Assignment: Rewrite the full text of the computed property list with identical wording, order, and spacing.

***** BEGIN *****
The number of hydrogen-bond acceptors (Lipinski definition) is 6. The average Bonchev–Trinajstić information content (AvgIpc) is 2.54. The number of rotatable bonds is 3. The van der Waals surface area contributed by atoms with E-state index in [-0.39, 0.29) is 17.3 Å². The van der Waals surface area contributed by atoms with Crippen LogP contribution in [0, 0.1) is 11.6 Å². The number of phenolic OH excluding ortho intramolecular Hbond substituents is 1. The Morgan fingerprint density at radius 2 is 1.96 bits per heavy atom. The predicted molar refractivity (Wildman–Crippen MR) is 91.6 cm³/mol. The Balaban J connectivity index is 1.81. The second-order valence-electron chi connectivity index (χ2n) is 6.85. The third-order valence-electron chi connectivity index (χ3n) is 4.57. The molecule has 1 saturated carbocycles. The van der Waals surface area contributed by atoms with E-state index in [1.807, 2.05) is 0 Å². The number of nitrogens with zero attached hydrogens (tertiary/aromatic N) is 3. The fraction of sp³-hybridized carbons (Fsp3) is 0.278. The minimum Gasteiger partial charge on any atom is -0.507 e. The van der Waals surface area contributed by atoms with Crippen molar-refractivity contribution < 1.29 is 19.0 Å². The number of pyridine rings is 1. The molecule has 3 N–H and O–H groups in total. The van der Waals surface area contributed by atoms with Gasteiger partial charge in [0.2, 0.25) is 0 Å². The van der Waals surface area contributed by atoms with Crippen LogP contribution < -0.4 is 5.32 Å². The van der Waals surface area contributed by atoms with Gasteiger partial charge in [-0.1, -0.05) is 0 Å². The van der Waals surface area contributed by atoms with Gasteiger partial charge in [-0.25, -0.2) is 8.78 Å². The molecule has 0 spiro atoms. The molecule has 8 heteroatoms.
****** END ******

The number of hydrogen-bond acceptors (Lipinski definition) is 6. The average Bonchev–Trinajstić information content (AvgIpc) is 2.54. The number of rotatable bonds is 3. The van der Waals surface area contributed by atoms with E-state index in [-0.39, 0.29) is 17.3 Å². The van der Waals surface area contributed by atoms with Crippen LogP contribution in [0, 0.1) is 11.6 Å². The number of phenolic OH excluding ortho intramolecular Hbond substituents is 1. The Morgan fingerprint density at radius 2 is 1.96 bits per heavy atom. The predicted molar refractivity (Wildman–Crippen MR) is 91.6 cm³/mol. The Balaban J connectivity index is 1.81. The second-order valence-electron chi connectivity index (χ2n) is 6.85. The third-order valence-electron chi connectivity index (χ3n) is 4.57. The molecule has 1 saturated carbocycles. The van der Waals surface area contributed by atoms with E-state index in [1.807, 2.05) is 0 Å². The number of nitrogens with zero attached hydrogens (tertiary/aromatic N) is 3. The fraction of sp³-hybridized carbons (Fsp3) is 0.278. The minimum Gasteiger partial charge on any atom is -0.507 e. The van der Waals surface area contributed by atoms with Crippen molar-refractivity contribution < 1.29 is 19.0 Å². The number of pyridine rings is 1. The molecule has 3 N–H and O–H groups in total. The van der Waals surface area contributed by atoms with Gasteiger partial charge in [0.2, 0.25) is 0 Å². The van der Waals surface area contributed by atoms with Crippen LogP contribution < -0.4 is 5.32 Å². The van der Waals surface area contributed by atoms with Gasteiger partial charge in [-0.1, -0.05) is 0 Å². The van der Waals surface area contributed by atoms with Gasteiger partial charge in [-0.25, -0.2) is 8.78 Å². The molecule has 0 spiro atoms. The molecule has 8 heteroatoms.